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Sustainable living means consuming fewer resources, using renewable energy sources, and reducing waste. Living in an apartment makes adopting a sustainable lifestyle more challenging as you usually don’t have control over significant changes like installing solar panels or wind turbines. But you can still reduce your environmental impact and make your apartment more sustainable. Soon, others, like your landlord, may follow suit. How do you do this?
Decrease Clutter and Stay Organized
The first step to sustainable living is to reduce your consumption. It doesn’t just mean buying fewer items but also being mindful of what you already own and how much space it takes up. Good organization and storage are critical for a smaller space like an apartment. Having fewer items lying around means that you’ll save money, resources, and energy.
Note that even with a minimalistic approach, you often throw items away instead of recycling, repurposing, or reusing them when you have limited storage units. To avoid this, invest in furniture that has a secondary use, like ottomans with built-in storage space or stools with shelves. The easy way to declutter your house is simply to take these things one step at a time.
Reduce Food Waste or Divert to Compost
Food waste accounts for a large part of total household waste. Meal planning will save money and optimize your grocery shopping trips. It also reduces food waste since you only buy and cook what you need.
Of course, some food waste is inevitable (no one eats banana peel or avocado seeds). In that case, Bokashi composting is probably the best option for those without a garden.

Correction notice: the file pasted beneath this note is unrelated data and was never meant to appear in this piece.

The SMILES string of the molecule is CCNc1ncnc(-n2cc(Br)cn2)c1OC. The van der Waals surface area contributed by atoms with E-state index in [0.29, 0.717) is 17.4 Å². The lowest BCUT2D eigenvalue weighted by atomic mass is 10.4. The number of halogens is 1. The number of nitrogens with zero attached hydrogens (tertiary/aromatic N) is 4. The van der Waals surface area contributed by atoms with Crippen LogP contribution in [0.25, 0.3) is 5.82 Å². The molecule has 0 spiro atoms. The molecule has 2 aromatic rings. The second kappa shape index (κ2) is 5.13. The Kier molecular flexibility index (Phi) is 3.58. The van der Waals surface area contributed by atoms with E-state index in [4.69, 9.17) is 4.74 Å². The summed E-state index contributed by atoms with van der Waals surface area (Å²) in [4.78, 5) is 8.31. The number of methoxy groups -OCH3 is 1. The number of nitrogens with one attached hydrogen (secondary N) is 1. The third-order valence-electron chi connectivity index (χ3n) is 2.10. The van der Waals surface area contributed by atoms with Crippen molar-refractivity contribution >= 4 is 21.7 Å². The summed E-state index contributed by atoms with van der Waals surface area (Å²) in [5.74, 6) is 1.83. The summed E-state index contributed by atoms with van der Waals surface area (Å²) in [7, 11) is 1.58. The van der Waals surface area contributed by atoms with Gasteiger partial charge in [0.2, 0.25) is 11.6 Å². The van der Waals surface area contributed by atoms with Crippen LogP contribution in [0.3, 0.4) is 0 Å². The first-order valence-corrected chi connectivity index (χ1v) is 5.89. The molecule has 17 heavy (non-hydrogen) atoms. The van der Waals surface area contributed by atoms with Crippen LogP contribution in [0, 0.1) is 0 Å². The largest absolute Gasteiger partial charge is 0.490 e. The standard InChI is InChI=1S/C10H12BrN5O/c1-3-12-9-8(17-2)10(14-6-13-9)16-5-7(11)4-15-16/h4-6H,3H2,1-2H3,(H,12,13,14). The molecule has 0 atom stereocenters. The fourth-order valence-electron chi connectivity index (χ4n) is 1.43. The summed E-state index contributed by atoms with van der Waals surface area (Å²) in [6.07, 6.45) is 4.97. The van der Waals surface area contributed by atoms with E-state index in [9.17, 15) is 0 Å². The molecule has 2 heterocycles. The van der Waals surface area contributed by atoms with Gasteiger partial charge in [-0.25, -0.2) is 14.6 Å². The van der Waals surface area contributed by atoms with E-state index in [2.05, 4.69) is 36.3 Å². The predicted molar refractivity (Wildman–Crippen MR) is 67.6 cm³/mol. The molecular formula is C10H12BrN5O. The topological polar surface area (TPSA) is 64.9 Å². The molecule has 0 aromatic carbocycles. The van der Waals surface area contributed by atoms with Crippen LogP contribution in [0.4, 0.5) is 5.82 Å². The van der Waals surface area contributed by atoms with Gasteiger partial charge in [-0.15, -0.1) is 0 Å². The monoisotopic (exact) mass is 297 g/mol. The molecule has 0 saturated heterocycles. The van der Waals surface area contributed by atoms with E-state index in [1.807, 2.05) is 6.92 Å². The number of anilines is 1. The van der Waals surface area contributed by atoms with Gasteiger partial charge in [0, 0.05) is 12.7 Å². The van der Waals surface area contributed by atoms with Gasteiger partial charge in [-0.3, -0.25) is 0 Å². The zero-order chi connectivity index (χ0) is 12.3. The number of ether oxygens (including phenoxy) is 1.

You can also purchase items in bulk to reduce packaging waste and save money on groceries. When you have leftovers, freeze them for later instead of throwing them away. Get creative with recipes and use all the food you have.
Switch to Reusable Alternatives
Instead of buying a case of plastic water bottles every month, invest in a reusable filtering system that attaches directly to your tap or kitchen faucet. Other examples include reusable straws, grocery bags, cloth or paper napkins, and rags instead of paper towels for cleaning. You can also opt for a compost bin for food waste that can be used as fertilizer.
Because water is your apartment’s most readily used resource, look for water-recycling solutions. For instance, use rainwater to water plants, wash your car, or even flush the toilet.
Consider Water Saving Techniques
Apartments usually have shared water systems, so if you’re using too much water, it affects everyone. To conserve your building’s water supply, install low-flow showerheads and faucets. You can also reduce water usage when washing dishes by filling the sink with a few inches of soapy water instead of letting the faucet run. Smart faucets are also becoming increasingly popular and are worth looking into. They’re motion-activated and use less water than traditional taps.
Addressing leaks, no matter how small, is also essential. If unchecked, they waste a lot of water over time. Running toilets, constantly dripping faucets, and leaking showerheads are all signs of faulty plumbing. Regularly inspect your plumbing and address issues quickly.
Switch to Energy-Efficient Lighting
Incandescent light bulbs waste more energy than their LED counterparts. Switch them out as soon as possible. LED bulbs last longer and are more efficient. You can also install dimmers for your lights, allowing you to adjust the brightness and wattage when necessary.